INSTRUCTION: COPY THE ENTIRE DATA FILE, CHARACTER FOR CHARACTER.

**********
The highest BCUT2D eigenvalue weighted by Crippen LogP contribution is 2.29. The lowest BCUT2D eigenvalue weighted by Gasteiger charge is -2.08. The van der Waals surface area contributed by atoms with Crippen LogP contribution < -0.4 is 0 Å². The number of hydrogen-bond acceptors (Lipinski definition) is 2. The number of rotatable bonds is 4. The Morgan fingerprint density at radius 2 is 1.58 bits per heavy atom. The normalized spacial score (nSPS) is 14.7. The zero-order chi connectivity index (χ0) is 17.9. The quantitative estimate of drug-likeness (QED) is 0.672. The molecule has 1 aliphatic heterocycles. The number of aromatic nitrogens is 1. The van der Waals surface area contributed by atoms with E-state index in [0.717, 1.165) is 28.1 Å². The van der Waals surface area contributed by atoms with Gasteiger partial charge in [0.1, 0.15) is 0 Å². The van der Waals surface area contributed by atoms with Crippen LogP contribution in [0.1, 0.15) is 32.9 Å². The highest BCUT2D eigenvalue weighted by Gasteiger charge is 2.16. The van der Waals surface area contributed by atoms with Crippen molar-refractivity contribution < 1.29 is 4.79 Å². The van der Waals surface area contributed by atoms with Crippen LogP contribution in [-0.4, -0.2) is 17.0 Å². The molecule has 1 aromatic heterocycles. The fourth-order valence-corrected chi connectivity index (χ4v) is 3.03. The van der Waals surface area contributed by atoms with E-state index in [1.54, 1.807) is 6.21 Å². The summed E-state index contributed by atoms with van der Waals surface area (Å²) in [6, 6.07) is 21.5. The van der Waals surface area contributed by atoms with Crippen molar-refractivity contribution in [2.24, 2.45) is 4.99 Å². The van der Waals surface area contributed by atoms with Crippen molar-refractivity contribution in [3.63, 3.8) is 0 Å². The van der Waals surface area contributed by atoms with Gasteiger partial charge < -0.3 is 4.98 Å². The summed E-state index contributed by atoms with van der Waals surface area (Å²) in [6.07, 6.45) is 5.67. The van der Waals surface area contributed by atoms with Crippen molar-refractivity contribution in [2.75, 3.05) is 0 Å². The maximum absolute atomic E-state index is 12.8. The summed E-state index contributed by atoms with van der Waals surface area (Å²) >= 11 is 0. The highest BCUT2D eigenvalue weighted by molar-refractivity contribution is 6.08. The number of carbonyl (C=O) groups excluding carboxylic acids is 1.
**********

The highest BCUT2D eigenvalue weighted by Crippen LogP contribution is 2.29. The lowest BCUT2D eigenvalue weighted by Gasteiger charge is -2.08. The van der Waals surface area contributed by atoms with Crippen LogP contribution < -0.4 is 0 Å². The number of hydrogen-bond acceptors (Lipinski definition) is 2. The number of rotatable bonds is 4. The Morgan fingerprint density at radius 2 is 1.58 bits per heavy atom. The normalized spacial score (nSPS) is 14.7. The zero-order chi connectivity index (χ0) is 17.9. The quantitative estimate of drug-likeness (QED) is 0.672. The molecule has 1 aliphatic heterocycles. The number of aromatic nitrogens is 1. The van der Waals surface area contributed by atoms with E-state index in [0.717, 1.165) is 28.1 Å². The van der Waals surface area contributed by atoms with Gasteiger partial charge in [0.1, 0.15) is 0 Å². The van der Waals surface area contributed by atoms with Crippen LogP contribution in [0.1, 0.15) is 32.9 Å². The highest BCUT2D eigenvalue weighted by Gasteiger charge is 2.16. The van der Waals surface area contributed by atoms with Crippen molar-refractivity contribution < 1.29 is 4.79 Å². The van der Waals surface area contributed by atoms with Crippen LogP contribution in [-0.4, -0.2) is 17.0 Å². The molecule has 1 aromatic heterocycles. The fourth-order valence-corrected chi connectivity index (χ4v) is 3.03. The van der Waals surface area contributed by atoms with E-state index in [1.54, 1.807) is 6.21 Å². The summed E-state index contributed by atoms with van der Waals surface area (Å²) in [6, 6.07) is 21.5. The van der Waals surface area contributed by atoms with Crippen molar-refractivity contribution in [2.24, 2.45) is 4.99 Å². The van der Waals surface area contributed by atoms with Crippen molar-refractivity contribution in [3.63, 3.8) is 0 Å². The van der Waals surface area contributed by atoms with Gasteiger partial charge < -0.3 is 4.98 Å². The summed E-state index contributed by atoms with van der Waals surface area (Å²) in [6.07, 6.45) is 5.67. The van der Waals surface area contributed by atoms with Crippen molar-refractivity contribution in [2.75, 3.05) is 0 Å². The maximum absolute atomic E-state index is 12.8. The summed E-state index contributed by atoms with van der Waals surface area (Å²) >= 11 is 0. The highest BCUT2D eigenvalue weighted by molar-refractivity contribution is 6.08. The number of carbonyl (C=O) groups excluding carboxylic acids is 1.